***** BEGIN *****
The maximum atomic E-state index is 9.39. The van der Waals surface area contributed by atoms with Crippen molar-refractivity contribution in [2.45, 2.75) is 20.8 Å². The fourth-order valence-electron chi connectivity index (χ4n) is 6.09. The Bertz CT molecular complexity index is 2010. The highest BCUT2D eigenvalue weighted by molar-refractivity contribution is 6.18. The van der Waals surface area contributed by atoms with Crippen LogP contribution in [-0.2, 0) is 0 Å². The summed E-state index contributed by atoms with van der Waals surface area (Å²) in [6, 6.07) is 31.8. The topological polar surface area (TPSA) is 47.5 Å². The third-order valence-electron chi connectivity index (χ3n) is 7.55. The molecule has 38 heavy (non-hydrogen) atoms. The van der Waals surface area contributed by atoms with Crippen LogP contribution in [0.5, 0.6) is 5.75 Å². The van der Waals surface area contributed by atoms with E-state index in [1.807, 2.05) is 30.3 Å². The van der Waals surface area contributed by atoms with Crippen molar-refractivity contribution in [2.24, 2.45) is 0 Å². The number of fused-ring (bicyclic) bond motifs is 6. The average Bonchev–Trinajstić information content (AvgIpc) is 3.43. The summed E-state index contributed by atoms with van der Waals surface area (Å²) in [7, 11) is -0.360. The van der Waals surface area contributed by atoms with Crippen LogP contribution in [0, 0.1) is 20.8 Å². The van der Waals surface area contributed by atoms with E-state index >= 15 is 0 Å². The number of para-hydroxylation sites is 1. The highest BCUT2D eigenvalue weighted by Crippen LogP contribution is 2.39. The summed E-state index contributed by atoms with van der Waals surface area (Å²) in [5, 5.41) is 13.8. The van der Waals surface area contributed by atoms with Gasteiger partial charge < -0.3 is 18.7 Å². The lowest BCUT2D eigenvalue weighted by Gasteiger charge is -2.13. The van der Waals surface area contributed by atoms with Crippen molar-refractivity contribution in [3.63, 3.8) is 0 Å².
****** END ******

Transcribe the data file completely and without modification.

The maximum atomic E-state index is 9.39. The van der Waals surface area contributed by atoms with Crippen molar-refractivity contribution in [2.45, 2.75) is 20.8 Å². The fourth-order valence-electron chi connectivity index (χ4n) is 6.09. The Bertz CT molecular complexity index is 2010. The highest BCUT2D eigenvalue weighted by molar-refractivity contribution is 6.18. The van der Waals surface area contributed by atoms with Crippen LogP contribution in [-0.2, 0) is 0 Å². The summed E-state index contributed by atoms with van der Waals surface area (Å²) in [6, 6.07) is 31.8. The topological polar surface area (TPSA) is 47.5 Å². The third-order valence-electron chi connectivity index (χ3n) is 7.55. The molecule has 38 heavy (non-hydrogen) atoms. The van der Waals surface area contributed by atoms with Crippen LogP contribution in [0.5, 0.6) is 5.75 Å². The van der Waals surface area contributed by atoms with E-state index in [1.807, 2.05) is 30.3 Å². The van der Waals surface area contributed by atoms with Crippen molar-refractivity contribution in [2.24, 2.45) is 0 Å². The number of fused-ring (bicyclic) bond motifs is 6. The average Bonchev–Trinajstić information content (AvgIpc) is 3.43. The summed E-state index contributed by atoms with van der Waals surface area (Å²) in [7, 11) is -0.360. The van der Waals surface area contributed by atoms with Crippen LogP contribution in [0, 0.1) is 20.8 Å². The van der Waals surface area contributed by atoms with E-state index >= 15 is 0 Å². The number of para-hydroxylation sites is 1. The highest BCUT2D eigenvalue weighted by Crippen LogP contribution is 2.39. The summed E-state index contributed by atoms with van der Waals surface area (Å²) in [5, 5.41) is 13.8. The van der Waals surface area contributed by atoms with Gasteiger partial charge < -0.3 is 18.7 Å². The lowest BCUT2D eigenvalue weighted by Gasteiger charge is -2.13. The van der Waals surface area contributed by atoms with Crippen molar-refractivity contribution in [3.63, 3.8) is 0 Å².